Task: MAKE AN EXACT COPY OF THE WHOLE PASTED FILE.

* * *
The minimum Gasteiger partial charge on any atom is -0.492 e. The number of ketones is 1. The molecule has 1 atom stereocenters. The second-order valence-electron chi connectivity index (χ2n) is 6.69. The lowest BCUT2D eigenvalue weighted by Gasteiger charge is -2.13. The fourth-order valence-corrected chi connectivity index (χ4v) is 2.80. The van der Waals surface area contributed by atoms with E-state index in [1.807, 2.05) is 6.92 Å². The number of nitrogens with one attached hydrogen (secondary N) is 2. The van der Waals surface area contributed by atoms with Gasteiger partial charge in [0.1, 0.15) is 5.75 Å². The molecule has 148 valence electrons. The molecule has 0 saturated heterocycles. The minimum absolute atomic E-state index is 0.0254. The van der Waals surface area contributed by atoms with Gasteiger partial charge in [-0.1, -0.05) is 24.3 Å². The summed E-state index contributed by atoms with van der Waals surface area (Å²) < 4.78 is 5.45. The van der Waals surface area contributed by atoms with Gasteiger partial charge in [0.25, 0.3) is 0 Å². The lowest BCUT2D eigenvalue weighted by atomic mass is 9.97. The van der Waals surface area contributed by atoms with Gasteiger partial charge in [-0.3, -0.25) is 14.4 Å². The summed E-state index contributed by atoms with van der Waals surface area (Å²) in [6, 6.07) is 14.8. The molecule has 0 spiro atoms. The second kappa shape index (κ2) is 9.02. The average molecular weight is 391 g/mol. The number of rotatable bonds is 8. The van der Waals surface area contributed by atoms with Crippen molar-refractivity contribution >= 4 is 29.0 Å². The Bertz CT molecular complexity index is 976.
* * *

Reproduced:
The minimum Gasteiger partial charge on any atom is -0.492 e. The number of ketones is 1. The molecule has 1 atom stereocenters. The second-order valence-electron chi connectivity index (χ2n) is 6.69. The lowest BCUT2D eigenvalue weighted by Gasteiger charge is -2.13. The fourth-order valence-corrected chi connectivity index (χ4v) is 2.80. The van der Waals surface area contributed by atoms with E-state index in [1.807, 2.05) is 6.92 Å². The number of nitrogens with one attached hydrogen (secondary N) is 2. The van der Waals surface area contributed by atoms with Gasteiger partial charge in [0.1, 0.15) is 5.75 Å². The molecule has 148 valence electrons. The molecule has 0 saturated heterocycles. The minimum absolute atomic E-state index is 0.0254. The van der Waals surface area contributed by atoms with Gasteiger partial charge in [-0.1, -0.05) is 24.3 Å². The summed E-state index contributed by atoms with van der Waals surface area (Å²) < 4.78 is 5.45. The van der Waals surface area contributed by atoms with Gasteiger partial charge in [0.25, 0.3) is 0 Å². The lowest BCUT2D eigenvalue weighted by atomic mass is 9.97. The van der Waals surface area contributed by atoms with Gasteiger partial charge in [-0.3, -0.25) is 14.4 Å². The summed E-state index contributed by atoms with van der Waals surface area (Å²) in [6, 6.07) is 14.8. The molecule has 0 spiro atoms. The second kappa shape index (κ2) is 9.02. The average molecular weight is 391 g/mol. The number of rotatable bonds is 8. The van der Waals surface area contributed by atoms with Crippen molar-refractivity contribution >= 4 is 29.0 Å². The Bertz CT molecular complexity index is 976.